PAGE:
Beacon Journal popular culture writer
You have questions. I have some answers.
Q: I was expecting “Switched at Birth” to be back on the air in January. When I didn’t see it come back, I assumed it would be for the summer season but have not seen it yet. Will it be back and if so, when?
A: The Freeform drama will be back for a fifth and final season beginning in January 2017, more than a year after the end of the fourth season.
“In recent years, Switched at Birth has aired the first half of its season January through March, then unspooled the back half over the summer or fall — June through August or, last year, August through October,” reported TVLine.com. “Perhaps creating a bottleneck in the Freeform pipeline are the new series Guilt, Dead of Summer and Beyond.”
Q: Will there be a second season of “The Path” on Hulu?
A: Yes. In early May, the streaming service announced a second-season pickup for the show about a family in a controversial cult.
Q: I have heard rumors that BBC America will not be carrying season 3 of “The Musketeers” even though season 3 is, or has been, running on BBC in England. Can you shed any light on the situation?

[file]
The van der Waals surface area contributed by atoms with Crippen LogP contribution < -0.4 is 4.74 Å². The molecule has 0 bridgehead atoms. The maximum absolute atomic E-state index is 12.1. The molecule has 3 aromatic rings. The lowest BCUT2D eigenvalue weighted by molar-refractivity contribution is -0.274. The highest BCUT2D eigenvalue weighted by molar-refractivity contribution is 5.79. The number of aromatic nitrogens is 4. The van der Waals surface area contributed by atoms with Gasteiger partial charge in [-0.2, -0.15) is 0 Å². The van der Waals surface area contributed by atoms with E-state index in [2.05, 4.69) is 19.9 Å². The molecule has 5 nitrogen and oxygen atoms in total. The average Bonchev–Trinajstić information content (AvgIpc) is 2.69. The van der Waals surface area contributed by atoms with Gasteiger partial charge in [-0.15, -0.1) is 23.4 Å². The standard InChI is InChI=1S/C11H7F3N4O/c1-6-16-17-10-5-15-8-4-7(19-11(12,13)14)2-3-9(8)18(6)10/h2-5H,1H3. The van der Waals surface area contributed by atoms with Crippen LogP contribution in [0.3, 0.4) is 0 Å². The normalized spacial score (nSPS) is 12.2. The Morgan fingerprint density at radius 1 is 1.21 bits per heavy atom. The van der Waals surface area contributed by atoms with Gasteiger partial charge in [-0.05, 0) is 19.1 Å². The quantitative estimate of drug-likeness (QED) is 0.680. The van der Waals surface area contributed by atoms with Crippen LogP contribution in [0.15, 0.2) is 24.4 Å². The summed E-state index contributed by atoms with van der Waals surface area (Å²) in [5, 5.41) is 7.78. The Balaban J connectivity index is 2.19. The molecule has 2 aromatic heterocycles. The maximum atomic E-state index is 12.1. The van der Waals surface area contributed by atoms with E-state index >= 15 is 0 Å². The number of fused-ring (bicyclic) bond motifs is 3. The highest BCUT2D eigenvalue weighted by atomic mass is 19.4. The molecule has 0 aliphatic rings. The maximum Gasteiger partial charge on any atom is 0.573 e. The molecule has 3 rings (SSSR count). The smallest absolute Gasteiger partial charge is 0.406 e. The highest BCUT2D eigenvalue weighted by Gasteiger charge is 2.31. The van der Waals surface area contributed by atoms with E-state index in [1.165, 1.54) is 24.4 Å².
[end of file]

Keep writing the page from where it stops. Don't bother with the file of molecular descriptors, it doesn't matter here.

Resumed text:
A: Fans of the series’ two-season run on BBC America have been longing for more, and you can find it now — if you use streaming services. Hulu picked up exclusive rights to the third season of the action series, which it began carrying in May along with the earlier seasons.
Q: In the ’50s, I used to watch a wonderful dark and very adult drama-type detective show starring a one-handed or one-armed older detective. I LOVED it and so did my dad. I was probably 10 years old but it was very appealing. What was the show???
A: I think you are remembering a show about a detective called Mark Saber. According to The Complete Directory to Prime Time Network and Cable TV Shows, the series had several titles, including Mystery Theater, Mark Saber — Homicide Squad, The Vise, Saber of London and Detective’s Diary.
It originally starred Tom Conway as the dapper, British detective working with an American homicide squad. But in 1955, South African actor Donald Gray became Saber, “a one-armed private detective in London.” Gray, whose arm had been amputated during World War II service, remained with the series until it ended in 1960.
Q: It seems as though in an hour program you have 40 minutes of program and 20 minutes of commercials. Is there an agency that regulates this?
A: No. The Federal Communications Commission used to set a maximum amount of advertising in radio and TV programs. And the National Association of Broadcasters had a standards code for stations, which included commercial limits. But a push for deregulation in the 1980s led to the end of those standards.
Ads in children’s programs are still limited. But overall, broadcasters can have as many ads as they want, as well as product placement in shows and promotional graphics during programs.
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Rich Heldenfels writes about popular culture for the Beacon Journal, Facebook, Twitter, Ohio.com and the HeldenFiles Online blog.